Privileged passwords must be protected more vigorously than any other data in an organization:
- Sensitive data:
Privileged passwords and the encryption keys used to protect them are arguably the most sensitive data in an organization, since they unlock all other data. Inappropriate disclosure can be catastrophic.
- Business interruption:
Loss of access to privileged passwords means that the systems which the privileged passwords control cannot be managed, at least until they are powered down and "hacked into." Consider the impact on IT support of a disaster where every root or Administrator password in a company is permanently lost.
- Constant change / data backup:
If privileged passwords are changed regularly, then scheduled backups will contain mostly historical data rather than current passwords and so provide little value. It is therefore important to replicate this data in real time.
Password Encryption and Storage
Hitachi ID Privileged Access Manager encrypts all passwords before storing them in its database. Passwords are encrypted using the 256-bit AES algorithm. A random 128-bit salt is inserted before each plaintext password before encryption. This ensures that even if two accounts are assigned the same password, the crypto text will never be the same.
The key (K1) used to encrypt passwords in the Privileged Access Manager database is a random string, specific to each instance of Privileged Access Manager. K1 is stored in the registry of each server that supports the same instance of Privileged Access Manager. The value stored in the registry is itself encrypted, using a key embedded in the Privileged Access Manager software itself. Alternately, a hardware security module (HSM) may be used to store the master encryption key which decrypts K1.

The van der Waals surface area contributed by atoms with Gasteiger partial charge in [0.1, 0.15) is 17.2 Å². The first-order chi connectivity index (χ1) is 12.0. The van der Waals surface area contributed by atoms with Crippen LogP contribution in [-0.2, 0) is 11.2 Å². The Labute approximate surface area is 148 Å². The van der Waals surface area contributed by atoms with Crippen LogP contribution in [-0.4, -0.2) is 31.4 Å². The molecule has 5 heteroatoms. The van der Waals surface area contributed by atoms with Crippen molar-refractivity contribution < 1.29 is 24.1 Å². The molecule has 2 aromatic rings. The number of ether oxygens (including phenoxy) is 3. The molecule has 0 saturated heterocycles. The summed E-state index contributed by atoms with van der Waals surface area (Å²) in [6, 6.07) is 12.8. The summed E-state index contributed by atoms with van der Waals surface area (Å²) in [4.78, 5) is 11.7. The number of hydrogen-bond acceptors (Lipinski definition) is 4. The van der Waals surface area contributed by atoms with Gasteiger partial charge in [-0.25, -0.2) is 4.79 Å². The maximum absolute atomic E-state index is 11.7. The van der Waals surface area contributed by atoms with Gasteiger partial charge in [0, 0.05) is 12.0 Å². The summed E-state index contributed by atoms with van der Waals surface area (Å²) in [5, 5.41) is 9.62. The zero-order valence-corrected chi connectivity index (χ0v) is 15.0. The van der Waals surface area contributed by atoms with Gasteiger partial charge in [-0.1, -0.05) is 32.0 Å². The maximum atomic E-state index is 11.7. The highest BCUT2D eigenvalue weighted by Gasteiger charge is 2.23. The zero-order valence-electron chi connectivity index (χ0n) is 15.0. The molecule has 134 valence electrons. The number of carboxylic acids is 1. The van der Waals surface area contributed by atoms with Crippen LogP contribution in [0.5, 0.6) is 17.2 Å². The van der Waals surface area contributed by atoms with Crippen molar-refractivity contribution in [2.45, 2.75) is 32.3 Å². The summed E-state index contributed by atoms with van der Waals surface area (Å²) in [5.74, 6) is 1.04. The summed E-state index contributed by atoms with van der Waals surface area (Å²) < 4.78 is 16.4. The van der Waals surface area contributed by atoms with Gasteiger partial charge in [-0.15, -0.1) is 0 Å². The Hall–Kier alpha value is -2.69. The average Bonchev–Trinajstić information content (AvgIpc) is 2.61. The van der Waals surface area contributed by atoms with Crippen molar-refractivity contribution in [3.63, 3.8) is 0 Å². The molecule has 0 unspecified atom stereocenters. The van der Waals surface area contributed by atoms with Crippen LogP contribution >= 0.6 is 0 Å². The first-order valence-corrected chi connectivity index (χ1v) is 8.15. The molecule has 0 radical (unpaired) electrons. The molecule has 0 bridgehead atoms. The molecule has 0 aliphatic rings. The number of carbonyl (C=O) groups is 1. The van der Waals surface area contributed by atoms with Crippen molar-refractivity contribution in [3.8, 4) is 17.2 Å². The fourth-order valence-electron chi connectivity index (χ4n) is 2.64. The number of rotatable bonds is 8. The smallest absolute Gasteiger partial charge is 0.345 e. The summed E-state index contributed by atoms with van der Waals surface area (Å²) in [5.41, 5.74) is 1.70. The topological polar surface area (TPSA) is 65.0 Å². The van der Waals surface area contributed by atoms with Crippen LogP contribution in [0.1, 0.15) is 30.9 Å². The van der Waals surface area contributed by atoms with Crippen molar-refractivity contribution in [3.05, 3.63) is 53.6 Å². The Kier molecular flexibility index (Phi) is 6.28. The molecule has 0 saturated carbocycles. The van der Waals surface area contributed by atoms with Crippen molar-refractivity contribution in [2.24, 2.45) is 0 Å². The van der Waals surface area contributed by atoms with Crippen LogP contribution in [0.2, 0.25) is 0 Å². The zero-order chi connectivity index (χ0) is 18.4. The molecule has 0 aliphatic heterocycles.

Replication Across Servers and Locations
Privileged Access Manager includes built-in data replication between servers.
Data replication between Privileged Access Manager servers occurs in real time -- all updates to one server's database are queued up and sent to other (peer) servers as well. If a peer server is unavailable, database updates are automatically retried when the server becomes available again.
All replication is performed at the application level, over an encrypted TCP/IP socket. This makes configuration of a replicated environment straightforward and eliminates the need to license and configure a replicated RDBMS server product.
Application-level replication is especially helpful for deployments where Privileged Access Manager servers are physically distant from one another, for example to provide fault tolerance in the event of a disaster at a single data center. Database replication provided by database vendors such as Microsoft or Oracle is very difficult to configure where the network between nodes is insecure, unreliable, low bandwidth or high latency. Since a WAN network normally exhibits all of these problems, Hitachi ID Systems built replication right into Privileged Access Manager to operate reliably under these same constraints.
Privileged Access Manager data replication is secure. Data transmitted between servers is encrypted and each endpoint authenticates the other. Replication uses relatively low bandwidth and is tolerant of high latency, making it suitable for deployment across physically distant sites. Replication is fault tolerant, in that failed transmissions are queued and retried until they succeed.
Privileged Access Manager retains all historical passwords for each managed account, by default. This history is retained even when accounts are unmanaged (i.e., stop granting access and randomizing passwords) since backup media of these systems may need to be reactivated.
When accounts or systems become 'unmanaged' -- either due to policy or because Privileged Access Manager can no longer find them on the network, they are moved to an archival policy within Privileged Access Manager, so that historical passwords and access requests remain accessible.
Separate access controls are applied to historical passwords
on currently managed accounts and to archival systems/accounts.